Oscillating Current Transformer. 
323. As an instance of the application of the symbolic 
method of analyzing the phenomena caused by oscillating 
currents, the transformation of such currents may be inves- 
tigated. If an oscillating current is produced in a circuit 
including the primary of a transformer, oscillating currents 
will also flow in the secondary of this transformer. In a 
transformer let the ratio of secondary to primary turns be/. 
Let the secondary be closed by a circuit of total resistance, 
^1= ^1'+ r-l' , where r^= external, r-^' = internal, resistance. 
The total inductance Z-j = £;' ■+■ L^", where Lj = external, 
i," = internal, inductance; total capacity, Cj. Then the 
total admittance of the secondary circuit is 

Vi = (gi +Jh} dec a = L , 

wherejr,= 2irNLi= inductive reactance: x^j = lj1rNC=» 
capacity reactance. Let r^ = effecivc hysteretic resistance, 
Z(, = inductance ; hence, jr, = 2 «■ N L^ = reactance ; hence, 

>» = go -^Jh = :; ^ — = admittance 

of the primary exciting circuit of the transformer ; that is, 
the admittance of the primary circuit at open secondary 

As discussed elsewhere, a transformer can be considered 
as consisting of the secondary circuit supplied by the im- 
presses! electromotive force over leads, whose impedance is 

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equal to the sum of primary and secondary transformer im- 
pedance, and which are shunted by the exciting circuit, out- 
side of the secondary, but inside of the primary impedance. 
Let r = resistance ; L = inductance ; C = capacity ; 

' X = 2w N L = inductive reactance, 

x^ = 1 /2itJ^C = capacity reactance of the total primary 
circuit, including the primary coil of the transformer. If 
£{ = E{ dec a denotes the electromotive force induced in 
the secondary of the transformer by the mutual magnetic 
flux ; that is, by the oscillating magnetism interlinked 
with the primary and secondary coil, we have I^!=E^Yy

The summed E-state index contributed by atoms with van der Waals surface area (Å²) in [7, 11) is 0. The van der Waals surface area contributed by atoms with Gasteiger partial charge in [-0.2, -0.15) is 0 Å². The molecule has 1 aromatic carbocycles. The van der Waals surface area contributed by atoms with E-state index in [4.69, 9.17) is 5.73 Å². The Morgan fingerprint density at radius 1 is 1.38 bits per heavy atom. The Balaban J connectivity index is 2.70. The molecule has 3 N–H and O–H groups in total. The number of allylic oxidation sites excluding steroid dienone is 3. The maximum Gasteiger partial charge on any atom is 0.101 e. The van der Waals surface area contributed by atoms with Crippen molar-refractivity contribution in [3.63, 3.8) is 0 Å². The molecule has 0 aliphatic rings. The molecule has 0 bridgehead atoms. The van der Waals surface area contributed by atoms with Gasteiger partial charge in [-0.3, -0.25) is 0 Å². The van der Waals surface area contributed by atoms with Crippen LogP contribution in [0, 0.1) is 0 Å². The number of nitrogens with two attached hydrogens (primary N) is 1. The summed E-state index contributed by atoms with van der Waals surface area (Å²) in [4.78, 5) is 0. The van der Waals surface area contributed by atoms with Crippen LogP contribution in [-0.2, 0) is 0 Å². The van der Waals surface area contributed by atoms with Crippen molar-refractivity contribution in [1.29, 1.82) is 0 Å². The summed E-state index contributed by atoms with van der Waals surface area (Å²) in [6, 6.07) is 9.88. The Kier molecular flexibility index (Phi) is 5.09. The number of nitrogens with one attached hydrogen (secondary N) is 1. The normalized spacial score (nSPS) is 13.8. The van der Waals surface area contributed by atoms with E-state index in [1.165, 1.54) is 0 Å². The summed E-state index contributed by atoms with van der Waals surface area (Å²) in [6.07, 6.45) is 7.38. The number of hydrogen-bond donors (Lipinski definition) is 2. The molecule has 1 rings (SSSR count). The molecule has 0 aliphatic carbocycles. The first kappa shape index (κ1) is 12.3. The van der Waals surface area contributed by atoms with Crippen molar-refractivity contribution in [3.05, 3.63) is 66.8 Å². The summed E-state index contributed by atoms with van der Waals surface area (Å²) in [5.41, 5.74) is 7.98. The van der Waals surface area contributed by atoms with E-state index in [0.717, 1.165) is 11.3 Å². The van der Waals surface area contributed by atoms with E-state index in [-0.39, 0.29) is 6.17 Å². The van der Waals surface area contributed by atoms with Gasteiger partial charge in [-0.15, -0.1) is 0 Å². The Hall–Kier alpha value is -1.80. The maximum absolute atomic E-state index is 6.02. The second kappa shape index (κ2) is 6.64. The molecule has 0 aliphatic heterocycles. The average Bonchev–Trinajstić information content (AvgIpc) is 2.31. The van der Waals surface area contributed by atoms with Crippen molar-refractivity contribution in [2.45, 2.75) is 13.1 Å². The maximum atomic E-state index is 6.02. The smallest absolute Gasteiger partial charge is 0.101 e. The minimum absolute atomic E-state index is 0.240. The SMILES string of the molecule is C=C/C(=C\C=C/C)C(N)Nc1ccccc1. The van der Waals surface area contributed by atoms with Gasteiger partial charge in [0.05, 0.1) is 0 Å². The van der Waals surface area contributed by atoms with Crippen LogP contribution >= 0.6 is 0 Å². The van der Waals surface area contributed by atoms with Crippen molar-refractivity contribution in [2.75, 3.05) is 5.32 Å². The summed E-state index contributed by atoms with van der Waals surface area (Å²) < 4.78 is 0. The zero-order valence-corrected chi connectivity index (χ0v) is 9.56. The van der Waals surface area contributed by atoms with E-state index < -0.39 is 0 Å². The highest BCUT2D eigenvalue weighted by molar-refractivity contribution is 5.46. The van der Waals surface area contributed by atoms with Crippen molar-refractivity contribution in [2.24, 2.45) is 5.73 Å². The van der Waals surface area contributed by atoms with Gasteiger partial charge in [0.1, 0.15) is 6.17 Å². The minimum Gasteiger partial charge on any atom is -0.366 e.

dec a = secondary current. 

Hence, I( = pli dec o ^pE^Y^ dec a = primary load 
current, or component of primary current corresponding to 
secondary current. Also, /q = - E^ Y^ dec a •= primary 
exciting current ; hence, the total primary current is 

£■' = -J- dec a = induced primary electromotive force. 
Hence the total primary electromotive force is 

= f< 

In an oscillating discharge the total primary electro- 
motive force .£■ = ; that is, 

1 + Zro + /»ZF, =0; 
or, the substitution 


(r — ax - 

\ ' ' l + o' I ^ \' l + a'l 


612 APPENDIX 11. 

Substituting in this equation, X'='i-K N C, x^=\l%'' N C, 
etc., we get a complex imaginary equation with the two 
constants a and N. Separating this equation in the real 
and the imaginary parts, we derive two equations, from 
which the two constants a and N of the discharge are 

324. If the exciting current of the transformer is neg- 
ligible, — that is, if J^ = 0, the equation becomes essentially 
simplified, — 

that is, 
(..-.., __£_,..)+^.(,_„«__i_.,) = Oi 


or, combined, — 

(/•, - 2«»,) +/•(»•- 2oi) _ 0, 

',x +/>■»,-(! + »•) (*, +/••«). 
Substituting for :ri , :r, ;r,i , ;r„, we have 

/ 4(z:, + /-Z) 


« (A +fL) 

E- Sill^f'ZYA dec a, 

/ =./^,' Yi dec a, 

/, _ e; r, dec a, 
the equations of the oscillating-current transformer, witli 
Ej as parameter. 



Addition 494. 49S 

Admittance, conductance, auscep- 

tance, Chap. vii. . . , 52 

definiiion 6S 

parallel connection ... 67 
primary exciting, of trans- 
former 204 

of induction motor . . . 240 
Advance of phase, hysterecic , . 115 
Algebra of complex ima^oar; 

Quantities, App, l. . . . 489 
Alternating current generator, 

Chap. XVII 297 

transformer, xiv 103 

XX. 354 

motor, synchronous, Chap. 

XIX 321 

Alternating wave, definition . . 11 

general 7 

Alletnatots, Chap. xvii. . , ,297 
parallel operation. Chap. 

xviii 311 

series operation 813 

synchronizing, Chap, xvitl. . 811 
synchronizing power in paral- 
lel operation 317 

Ambiguity of vectors , , , . 43 
Amplitude of alternating wave . 7 
Angle of brush displacement in 

repulsion motor .... 361 
Apparent total impedance of 

transformer 208 

Arc, distortion of wave shape by 394 

power factor of 396 

Arithmetic mean value, or average 

value of alternating wave 11 
Armature reaction of alternators 

and synchronous motors . 297 

Armature reaction of altematora, 
a« affecting parallel opera- 

self-induction of alternators 

and synchronous mol 
slots, number of, affecting 
wave shape , . , . 
Associate numbers .... 
Asynchronous, see induction . 
Average value, or mean value of 
alternating wave . . 

B&Uoce, complete, of lagging 
currents by shunted c 
densance .... 

Balanced and unbalanced poly- 
phase systems. Chap. 

Balanced polyphase system 
quarter-phase system . 
tbree-phase system 

Balance factor of polyphase 

of lagging cunenis by shun- 
ted condensance . .